Risk assessment on the impact of environmental usage of triazoles on the development and spread of resistance to medical triazoles in Aspergillus species
In recent years, triazole resistance in human Aspergillus diseases appears to have been increasing in several European countries. However, current data on the prevalence of resistance are based on a small number of studies which are only available from a few European countries. A thorough investigation of this emerging public health problem is needed to avoid the development and spread of resistance.
There is a suggestion the resistant fungus has an environmental origin. Azole fungicides are widely used for crop protection and material preservation in Europe. They protect crops from disease, ensure yields and prevent fungal contamination of produce. It has been proposed that triazole resistance has evolved in the environment and could be driven by the selective pressure of azole fungicides. However, although evidence supporting this hypothesis is growing, the link between the environmental use of azole fungicides and the development of triazole resistance in Aspergillus spp. is not yet proven.
This report examines current evidence for the environmental origin of resistance in Aspergillus spp. and makes recommendations for further steps to assess the risks and consequences of the environmental usage of azole derivatives.
In its risk assessment, ECDC examines current evidence for the environmental origin of resistance to medical triazoles in Aspergillus spp. and makes recommendations for further steps to assess the risks and consequences of the environmental usage of azole derivatives. The report was prepared with the support of European and US experts.
Aspergillosis refers to a group of diseases which can result from Aspergillus infection and includes allergic bronchopulmonary aspergillosis, chronic pulmonary aspergillosis, aspergilloma and the most severe form, invasive aspergillosis.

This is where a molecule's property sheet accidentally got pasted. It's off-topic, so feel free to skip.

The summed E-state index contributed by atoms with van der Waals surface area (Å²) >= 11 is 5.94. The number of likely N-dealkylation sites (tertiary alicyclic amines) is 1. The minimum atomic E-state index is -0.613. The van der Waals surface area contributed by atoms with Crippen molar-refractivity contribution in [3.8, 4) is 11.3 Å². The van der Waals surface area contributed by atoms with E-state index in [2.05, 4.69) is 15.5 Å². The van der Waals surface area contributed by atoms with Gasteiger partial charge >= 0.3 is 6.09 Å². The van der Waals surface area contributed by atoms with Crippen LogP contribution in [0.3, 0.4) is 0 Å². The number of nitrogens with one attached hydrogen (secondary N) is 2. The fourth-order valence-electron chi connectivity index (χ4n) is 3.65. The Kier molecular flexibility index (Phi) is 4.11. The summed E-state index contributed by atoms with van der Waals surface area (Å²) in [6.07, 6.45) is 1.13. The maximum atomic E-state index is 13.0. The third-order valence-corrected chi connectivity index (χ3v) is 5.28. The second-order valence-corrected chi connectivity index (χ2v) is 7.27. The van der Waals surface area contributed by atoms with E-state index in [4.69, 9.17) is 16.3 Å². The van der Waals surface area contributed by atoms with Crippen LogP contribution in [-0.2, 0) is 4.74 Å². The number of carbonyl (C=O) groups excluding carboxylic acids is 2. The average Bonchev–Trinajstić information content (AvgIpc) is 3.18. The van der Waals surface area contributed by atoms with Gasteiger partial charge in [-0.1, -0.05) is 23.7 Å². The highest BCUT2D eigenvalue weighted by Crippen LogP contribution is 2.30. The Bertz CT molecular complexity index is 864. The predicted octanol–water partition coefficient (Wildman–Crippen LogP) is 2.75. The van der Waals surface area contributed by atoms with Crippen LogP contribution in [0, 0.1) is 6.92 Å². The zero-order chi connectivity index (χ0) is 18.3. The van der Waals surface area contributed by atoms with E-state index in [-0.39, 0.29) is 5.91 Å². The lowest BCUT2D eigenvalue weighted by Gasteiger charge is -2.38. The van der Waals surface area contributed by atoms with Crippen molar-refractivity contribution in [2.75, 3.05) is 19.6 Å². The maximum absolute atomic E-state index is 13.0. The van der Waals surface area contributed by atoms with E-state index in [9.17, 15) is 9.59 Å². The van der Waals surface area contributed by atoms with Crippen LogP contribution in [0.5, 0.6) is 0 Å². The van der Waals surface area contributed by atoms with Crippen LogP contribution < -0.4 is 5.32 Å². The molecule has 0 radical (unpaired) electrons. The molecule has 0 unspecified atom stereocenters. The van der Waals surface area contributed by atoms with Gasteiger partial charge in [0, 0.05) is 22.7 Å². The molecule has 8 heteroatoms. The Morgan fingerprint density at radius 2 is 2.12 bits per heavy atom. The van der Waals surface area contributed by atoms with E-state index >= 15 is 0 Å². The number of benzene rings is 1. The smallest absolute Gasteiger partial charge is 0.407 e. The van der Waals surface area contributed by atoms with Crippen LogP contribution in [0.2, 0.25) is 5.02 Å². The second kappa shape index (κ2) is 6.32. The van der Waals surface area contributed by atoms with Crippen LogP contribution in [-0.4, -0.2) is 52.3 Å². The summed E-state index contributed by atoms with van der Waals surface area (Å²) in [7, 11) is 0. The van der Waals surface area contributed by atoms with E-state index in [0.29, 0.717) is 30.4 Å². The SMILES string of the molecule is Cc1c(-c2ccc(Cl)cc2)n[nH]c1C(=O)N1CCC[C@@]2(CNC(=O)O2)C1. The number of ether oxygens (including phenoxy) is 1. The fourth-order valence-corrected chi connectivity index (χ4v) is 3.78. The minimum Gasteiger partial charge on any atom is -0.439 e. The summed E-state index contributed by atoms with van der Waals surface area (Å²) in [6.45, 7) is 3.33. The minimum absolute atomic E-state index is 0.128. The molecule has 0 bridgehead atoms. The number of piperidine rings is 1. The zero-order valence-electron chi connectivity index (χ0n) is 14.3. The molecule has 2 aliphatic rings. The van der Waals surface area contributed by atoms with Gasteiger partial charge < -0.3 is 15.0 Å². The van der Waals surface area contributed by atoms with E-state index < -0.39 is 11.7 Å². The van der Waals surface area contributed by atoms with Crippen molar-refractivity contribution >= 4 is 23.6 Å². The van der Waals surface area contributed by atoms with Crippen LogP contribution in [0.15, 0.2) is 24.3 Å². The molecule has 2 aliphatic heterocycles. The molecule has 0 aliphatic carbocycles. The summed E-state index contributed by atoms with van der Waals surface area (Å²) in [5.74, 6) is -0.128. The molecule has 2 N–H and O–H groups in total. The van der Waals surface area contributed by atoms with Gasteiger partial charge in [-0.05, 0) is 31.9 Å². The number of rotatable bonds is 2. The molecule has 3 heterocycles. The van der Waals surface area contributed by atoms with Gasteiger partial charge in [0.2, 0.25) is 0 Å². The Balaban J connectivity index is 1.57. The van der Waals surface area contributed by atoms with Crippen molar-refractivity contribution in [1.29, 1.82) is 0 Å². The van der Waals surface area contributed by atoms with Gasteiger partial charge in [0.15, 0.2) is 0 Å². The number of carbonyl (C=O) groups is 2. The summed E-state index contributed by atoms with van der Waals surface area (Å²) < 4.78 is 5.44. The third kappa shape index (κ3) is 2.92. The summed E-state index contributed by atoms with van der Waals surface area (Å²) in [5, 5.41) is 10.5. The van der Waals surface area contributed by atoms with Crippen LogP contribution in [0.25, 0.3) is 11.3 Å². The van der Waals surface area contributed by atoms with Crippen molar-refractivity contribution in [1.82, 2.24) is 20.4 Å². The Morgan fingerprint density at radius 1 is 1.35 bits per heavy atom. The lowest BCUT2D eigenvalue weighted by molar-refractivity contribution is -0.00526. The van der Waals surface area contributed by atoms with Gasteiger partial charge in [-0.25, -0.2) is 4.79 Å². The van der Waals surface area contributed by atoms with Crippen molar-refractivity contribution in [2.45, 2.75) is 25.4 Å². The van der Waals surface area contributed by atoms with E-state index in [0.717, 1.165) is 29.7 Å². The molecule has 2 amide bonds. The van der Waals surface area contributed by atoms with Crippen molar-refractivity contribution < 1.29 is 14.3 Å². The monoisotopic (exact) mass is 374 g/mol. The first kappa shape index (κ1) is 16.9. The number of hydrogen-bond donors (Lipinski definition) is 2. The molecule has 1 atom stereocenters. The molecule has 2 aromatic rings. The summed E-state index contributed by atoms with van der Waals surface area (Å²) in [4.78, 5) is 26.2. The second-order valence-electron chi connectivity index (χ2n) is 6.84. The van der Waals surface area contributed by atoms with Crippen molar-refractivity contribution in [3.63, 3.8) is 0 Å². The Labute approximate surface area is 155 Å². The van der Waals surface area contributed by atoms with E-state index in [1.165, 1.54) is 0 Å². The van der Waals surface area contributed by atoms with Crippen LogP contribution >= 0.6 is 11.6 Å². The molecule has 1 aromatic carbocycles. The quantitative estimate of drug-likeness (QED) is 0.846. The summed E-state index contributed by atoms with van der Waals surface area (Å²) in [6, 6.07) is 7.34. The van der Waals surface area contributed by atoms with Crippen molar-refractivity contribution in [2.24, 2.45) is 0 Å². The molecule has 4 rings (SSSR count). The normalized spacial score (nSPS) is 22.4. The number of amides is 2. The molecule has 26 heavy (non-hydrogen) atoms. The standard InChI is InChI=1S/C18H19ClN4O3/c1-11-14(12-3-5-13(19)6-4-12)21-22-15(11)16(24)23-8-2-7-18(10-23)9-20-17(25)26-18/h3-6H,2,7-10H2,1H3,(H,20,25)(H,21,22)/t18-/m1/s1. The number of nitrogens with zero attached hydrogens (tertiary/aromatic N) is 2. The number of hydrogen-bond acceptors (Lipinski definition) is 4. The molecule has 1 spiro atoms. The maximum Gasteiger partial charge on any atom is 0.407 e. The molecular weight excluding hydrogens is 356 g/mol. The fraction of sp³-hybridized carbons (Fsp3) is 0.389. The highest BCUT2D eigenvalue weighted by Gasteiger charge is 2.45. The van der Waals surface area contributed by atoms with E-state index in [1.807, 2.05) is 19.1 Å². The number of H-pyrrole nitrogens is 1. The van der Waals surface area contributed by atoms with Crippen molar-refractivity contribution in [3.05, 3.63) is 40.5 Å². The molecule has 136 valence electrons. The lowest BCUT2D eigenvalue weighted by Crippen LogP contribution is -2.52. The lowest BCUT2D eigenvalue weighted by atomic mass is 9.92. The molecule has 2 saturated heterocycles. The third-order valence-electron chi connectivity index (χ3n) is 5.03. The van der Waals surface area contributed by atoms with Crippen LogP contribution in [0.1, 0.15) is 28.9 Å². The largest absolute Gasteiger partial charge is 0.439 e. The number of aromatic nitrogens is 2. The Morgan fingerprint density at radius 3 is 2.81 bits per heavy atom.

ECDC estimated that 2 100 000 patients may be suffering from allergic aspergillosis and 240 000 from chronic aspergillosis each year. In addition, an estimated 63 250 cases of invasive aspergillosis, annually complicates the management of other diseases including leukaemia, transplantation, chronic obstructive pulmonary disease (COPD) and medical intensive care.
Triazole therapy has become the established treatment for human Aspergillus diseases. However, triazole resistance in Aspergillus spp. isolates appears to have been increasing in several European countries in recent years. If present, such resistance can severely limit treatment options. The inability to treat patients with triazole antifungals due to resistance has a significant impact on patient management and associated health costs.
Results from published studies suggest that triazole resistance has evolved in the environment and could be driven by the selective pressure of azole fungicides, which are widely used for crop protection and material preservation in Europe. Although evidence supporting this hypothesis is growing, the link between the environmental use of azole fungicides and the development of triazole resistance in Aspergillus spp. is not yet proven.
The report concludes on the importance of improved surveillance and diagnosis of resistance in Aspergillus diseases, as well as the development of further environmental and laboratory studies to confirm the environmental hypothesis.
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